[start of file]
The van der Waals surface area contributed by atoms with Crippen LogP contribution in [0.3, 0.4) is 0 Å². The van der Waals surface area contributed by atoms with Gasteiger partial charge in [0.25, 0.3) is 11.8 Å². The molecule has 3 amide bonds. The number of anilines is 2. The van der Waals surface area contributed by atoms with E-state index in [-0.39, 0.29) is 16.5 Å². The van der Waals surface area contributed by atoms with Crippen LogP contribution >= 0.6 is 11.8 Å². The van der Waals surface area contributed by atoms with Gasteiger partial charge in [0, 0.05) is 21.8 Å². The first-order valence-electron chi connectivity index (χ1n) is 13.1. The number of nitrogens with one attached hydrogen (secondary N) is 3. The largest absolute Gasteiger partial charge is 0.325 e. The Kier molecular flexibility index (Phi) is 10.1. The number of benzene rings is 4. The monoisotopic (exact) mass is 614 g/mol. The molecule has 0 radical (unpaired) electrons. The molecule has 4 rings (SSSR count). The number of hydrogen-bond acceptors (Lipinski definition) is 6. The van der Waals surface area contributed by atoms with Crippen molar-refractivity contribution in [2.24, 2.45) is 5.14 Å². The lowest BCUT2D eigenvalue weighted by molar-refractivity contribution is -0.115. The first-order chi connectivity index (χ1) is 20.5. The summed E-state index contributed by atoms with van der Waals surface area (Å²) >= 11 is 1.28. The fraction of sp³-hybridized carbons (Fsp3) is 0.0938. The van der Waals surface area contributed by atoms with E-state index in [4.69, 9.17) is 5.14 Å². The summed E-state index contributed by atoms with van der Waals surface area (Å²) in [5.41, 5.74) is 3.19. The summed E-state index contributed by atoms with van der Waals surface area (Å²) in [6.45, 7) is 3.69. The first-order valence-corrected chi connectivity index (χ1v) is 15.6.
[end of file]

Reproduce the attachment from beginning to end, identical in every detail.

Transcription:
The van der Waals surface area contributed by atoms with Crippen LogP contribution in [0.3, 0.4) is 0 Å². The van der Waals surface area contributed by atoms with Gasteiger partial charge in [0.25, 0.3) is 11.8 Å². The molecule has 3 amide bonds. The number of anilines is 2. The van der Waals surface area contributed by atoms with E-state index in [-0.39, 0.29) is 16.5 Å². The van der Waals surface area contributed by atoms with Crippen LogP contribution >= 0.6 is 11.8 Å². The van der Waals surface area contributed by atoms with Gasteiger partial charge in [0, 0.05) is 21.8 Å². The first-order valence-electron chi connectivity index (χ1n) is 13.1. The number of nitrogens with one attached hydrogen (secondary N) is 3. The largest absolute Gasteiger partial charge is 0.325 e. The Kier molecular flexibility index (Phi) is 10.1. The number of benzene rings is 4. The monoisotopic (exact) mass is 614 g/mol. The molecule has 0 radical (unpaired) electrons. The molecule has 4 rings (SSSR count). The number of hydrogen-bond acceptors (Lipinski definition) is 6. The van der Waals surface area contributed by atoms with Crippen molar-refractivity contribution in [2.24, 2.45) is 5.14 Å². The lowest BCUT2D eigenvalue weighted by molar-refractivity contribution is -0.115. The first-order chi connectivity index (χ1) is 20.5. The summed E-state index contributed by atoms with van der Waals surface area (Å²) >= 11 is 1.28. The fraction of sp³-hybridized carbons (Fsp3) is 0.0938. The van der Waals surface area contributed by atoms with E-state index in [4.69, 9.17) is 5.14 Å². The summed E-state index contributed by atoms with van der Waals surface area (Å²) in [5.41, 5.74) is 3.19. The summed E-state index contributed by atoms with van der Waals surface area (Å²) in [6.45, 7) is 3.69. The first-order valence-corrected chi connectivity index (χ1v) is 15.6.